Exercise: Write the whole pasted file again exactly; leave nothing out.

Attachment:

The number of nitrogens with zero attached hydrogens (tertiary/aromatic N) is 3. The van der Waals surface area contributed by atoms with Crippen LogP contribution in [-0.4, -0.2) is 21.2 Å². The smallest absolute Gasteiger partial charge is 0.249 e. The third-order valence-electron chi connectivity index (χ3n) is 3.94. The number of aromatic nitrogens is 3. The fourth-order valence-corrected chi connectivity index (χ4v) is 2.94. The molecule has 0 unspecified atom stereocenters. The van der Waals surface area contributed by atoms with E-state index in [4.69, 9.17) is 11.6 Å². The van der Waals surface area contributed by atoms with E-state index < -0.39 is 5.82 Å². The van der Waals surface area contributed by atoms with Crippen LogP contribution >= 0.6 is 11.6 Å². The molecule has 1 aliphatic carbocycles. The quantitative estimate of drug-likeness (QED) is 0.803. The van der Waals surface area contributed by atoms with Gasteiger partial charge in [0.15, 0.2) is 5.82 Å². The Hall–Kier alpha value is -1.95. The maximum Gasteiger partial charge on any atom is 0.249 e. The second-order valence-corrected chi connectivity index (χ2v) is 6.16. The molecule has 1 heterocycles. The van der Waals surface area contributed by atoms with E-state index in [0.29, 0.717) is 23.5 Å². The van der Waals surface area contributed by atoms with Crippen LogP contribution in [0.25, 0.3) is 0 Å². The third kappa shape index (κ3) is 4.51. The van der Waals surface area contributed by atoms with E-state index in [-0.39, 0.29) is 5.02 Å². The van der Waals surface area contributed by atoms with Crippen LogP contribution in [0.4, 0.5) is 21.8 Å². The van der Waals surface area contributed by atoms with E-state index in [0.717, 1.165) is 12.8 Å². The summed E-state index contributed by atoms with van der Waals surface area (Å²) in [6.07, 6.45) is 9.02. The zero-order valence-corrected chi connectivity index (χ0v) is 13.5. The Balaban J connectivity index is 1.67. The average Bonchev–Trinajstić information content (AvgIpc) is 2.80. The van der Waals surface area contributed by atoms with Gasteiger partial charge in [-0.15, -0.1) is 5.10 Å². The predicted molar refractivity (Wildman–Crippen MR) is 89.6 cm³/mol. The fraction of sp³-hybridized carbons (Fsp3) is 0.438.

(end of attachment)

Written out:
The number of nitrogens with zero attached hydrogens (tertiary/aromatic N) is 3. The van der Waals surface area contributed by atoms with Crippen LogP contribution in [-0.4, -0.2) is 21.2 Å². The smallest absolute Gasteiger partial charge is 0.249 e. The third-order valence-electron chi connectivity index (χ3n) is 3.94. The number of aromatic nitrogens is 3. The fourth-order valence-corrected chi connectivity index (χ4v) is 2.94. The molecule has 0 unspecified atom stereocenters. The van der Waals surface area contributed by atoms with E-state index in [4.69, 9.17) is 11.6 Å². The van der Waals surface area contributed by atoms with E-state index < -0.39 is 5.82 Å². The van der Waals surface area contributed by atoms with Crippen LogP contribution >= 0.6 is 11.6 Å². The molecule has 1 aliphatic carbocycles. The quantitative estimate of drug-likeness (QED) is 0.803. The van der Waals surface area contributed by atoms with Gasteiger partial charge in [0.15, 0.2) is 5.82 Å². The Hall–Kier alpha value is -1.95. The maximum Gasteiger partial charge on any atom is 0.249 e. The second-order valence-corrected chi connectivity index (χ2v) is 6.16. The molecule has 1 heterocycles. The van der Waals surface area contributed by atoms with E-state index in [0.29, 0.717) is 23.5 Å². The van der Waals surface area contributed by atoms with Crippen LogP contribution in [0.25, 0.3) is 0 Å². The third kappa shape index (κ3) is 4.51. The van der Waals surface area contributed by atoms with E-state index in [-0.39, 0.29) is 5.02 Å². The van der Waals surface area contributed by atoms with Crippen LogP contribution in [0.4, 0.5) is 21.8 Å². The van der Waals surface area contributed by atoms with E-state index in [0.717, 1.165) is 12.8 Å². The summed E-state index contributed by atoms with van der Waals surface area (Å²) in [6.07, 6.45) is 9.02. The zero-order valence-corrected chi connectivity index (χ0v) is 13.5. The Balaban J connectivity index is 1.67. The average Bonchev–Trinajstić information content (AvgIpc) is 2.80. The van der Waals surface area contributed by atoms with Gasteiger partial charge in [-0.15, -0.1) is 5.10 Å². The predicted molar refractivity (Wildman–Crippen MR) is 89.6 cm³/mol. The fraction of sp³-hybridized carbons (Fsp3) is 0.438.